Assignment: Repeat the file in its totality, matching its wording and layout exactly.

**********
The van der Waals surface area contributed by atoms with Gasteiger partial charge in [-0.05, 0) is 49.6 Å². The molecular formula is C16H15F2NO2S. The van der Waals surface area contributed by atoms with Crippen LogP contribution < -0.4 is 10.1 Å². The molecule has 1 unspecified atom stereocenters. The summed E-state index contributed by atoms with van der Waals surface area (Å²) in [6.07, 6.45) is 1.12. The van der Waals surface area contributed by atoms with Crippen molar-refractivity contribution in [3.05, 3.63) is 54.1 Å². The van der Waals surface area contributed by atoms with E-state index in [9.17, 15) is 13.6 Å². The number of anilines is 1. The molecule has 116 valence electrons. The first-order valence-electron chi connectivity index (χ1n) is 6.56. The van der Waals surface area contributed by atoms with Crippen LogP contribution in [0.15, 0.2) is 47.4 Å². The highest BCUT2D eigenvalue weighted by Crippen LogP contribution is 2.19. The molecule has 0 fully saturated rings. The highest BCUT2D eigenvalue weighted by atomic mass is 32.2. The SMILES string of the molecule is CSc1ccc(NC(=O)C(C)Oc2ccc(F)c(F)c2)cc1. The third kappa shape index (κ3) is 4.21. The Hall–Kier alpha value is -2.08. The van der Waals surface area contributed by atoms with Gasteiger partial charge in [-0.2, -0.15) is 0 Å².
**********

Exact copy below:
The van der Waals surface area contributed by atoms with Gasteiger partial charge in [-0.05, 0) is 49.6 Å². The molecular formula is C16H15F2NO2S. The van der Waals surface area contributed by atoms with Crippen LogP contribution < -0.4 is 10.1 Å². The molecule has 1 unspecified atom stereocenters. The summed E-state index contributed by atoms with van der Waals surface area (Å²) in [6.07, 6.45) is 1.12. The van der Waals surface area contributed by atoms with Crippen molar-refractivity contribution in [3.05, 3.63) is 54.1 Å². The van der Waals surface area contributed by atoms with E-state index in [9.17, 15) is 13.6 Å². The number of anilines is 1. The molecule has 116 valence electrons. The first-order valence-electron chi connectivity index (χ1n) is 6.56. The van der Waals surface area contributed by atoms with Crippen LogP contribution in [0.15, 0.2) is 47.4 Å². The highest BCUT2D eigenvalue weighted by Crippen LogP contribution is 2.19. The molecule has 0 fully saturated rings. The highest BCUT2D eigenvalue weighted by atomic mass is 32.2. The SMILES string of the molecule is CSc1ccc(NC(=O)C(C)Oc2ccc(F)c(F)c2)cc1. The third kappa shape index (κ3) is 4.21. The Hall–Kier alpha value is -2.08. The van der Waals surface area contributed by atoms with Gasteiger partial charge in [-0.2, -0.15) is 0 Å².